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We dare not imagine or invent or conceive anything on this awful subject; but two or three facts are plainly stated to us in the Bible narrative, and those facts it would be no merit, but a fault, to overlook or pass over.
First, there was the awful struggle in Gethsemane. Knowing all that was before him, all that was now close at hand, Christ's human nature shrank and quivered at the prospect. At what prospect? At the mere shame and spitting, the scoarging and the hanging on the cross? These were trifles not worthy of a place in his thoughts. Thousands of his followers—some, weak women, nay, even children-have gone boldly through similar sufferings. It was not of these that Jesus was thinking, when he prayed, “in consternation and distress," and yet again "more earnestly,” “Father, if it be possible, let this cup pass from me!” Nor was it the mere prospect of a martyr's death,—which Paul and John Bradford looked forward to with rejoicing,-it was not this which so appalled his soul, that “falling into an agony, he prayed till his sweat became as clots of blood, dropping to the ground.”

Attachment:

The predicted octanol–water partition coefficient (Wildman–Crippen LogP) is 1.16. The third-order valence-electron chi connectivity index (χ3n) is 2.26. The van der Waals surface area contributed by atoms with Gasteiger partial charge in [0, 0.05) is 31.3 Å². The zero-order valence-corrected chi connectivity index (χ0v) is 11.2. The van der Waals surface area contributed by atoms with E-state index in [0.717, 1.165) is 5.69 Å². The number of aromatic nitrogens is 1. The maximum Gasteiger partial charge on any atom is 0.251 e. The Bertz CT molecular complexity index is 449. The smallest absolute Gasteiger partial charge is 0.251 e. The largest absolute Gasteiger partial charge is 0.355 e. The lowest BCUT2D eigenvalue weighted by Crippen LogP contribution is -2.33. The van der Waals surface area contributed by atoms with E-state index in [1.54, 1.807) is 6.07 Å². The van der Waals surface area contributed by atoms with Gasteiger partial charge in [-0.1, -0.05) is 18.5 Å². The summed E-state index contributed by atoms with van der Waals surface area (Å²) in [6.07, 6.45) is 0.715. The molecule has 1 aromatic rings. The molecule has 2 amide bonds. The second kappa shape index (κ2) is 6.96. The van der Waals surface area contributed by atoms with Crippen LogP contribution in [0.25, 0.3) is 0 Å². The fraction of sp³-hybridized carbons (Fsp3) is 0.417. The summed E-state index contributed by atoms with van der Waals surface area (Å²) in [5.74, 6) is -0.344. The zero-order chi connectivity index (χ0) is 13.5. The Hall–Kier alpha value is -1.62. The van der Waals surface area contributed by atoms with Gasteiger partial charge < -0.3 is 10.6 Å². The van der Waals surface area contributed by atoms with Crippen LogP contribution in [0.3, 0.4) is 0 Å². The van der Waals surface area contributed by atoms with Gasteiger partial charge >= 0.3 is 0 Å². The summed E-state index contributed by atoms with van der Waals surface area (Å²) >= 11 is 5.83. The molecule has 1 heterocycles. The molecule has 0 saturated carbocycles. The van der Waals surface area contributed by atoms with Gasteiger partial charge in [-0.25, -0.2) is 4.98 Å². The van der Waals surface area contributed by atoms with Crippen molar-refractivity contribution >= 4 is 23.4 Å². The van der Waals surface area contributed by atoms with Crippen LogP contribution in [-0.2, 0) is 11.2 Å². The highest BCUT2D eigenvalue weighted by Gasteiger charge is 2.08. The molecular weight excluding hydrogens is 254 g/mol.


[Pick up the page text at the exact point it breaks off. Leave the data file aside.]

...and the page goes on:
Dr. Stroud, himself a physician of long experience, thus describes this awful scene :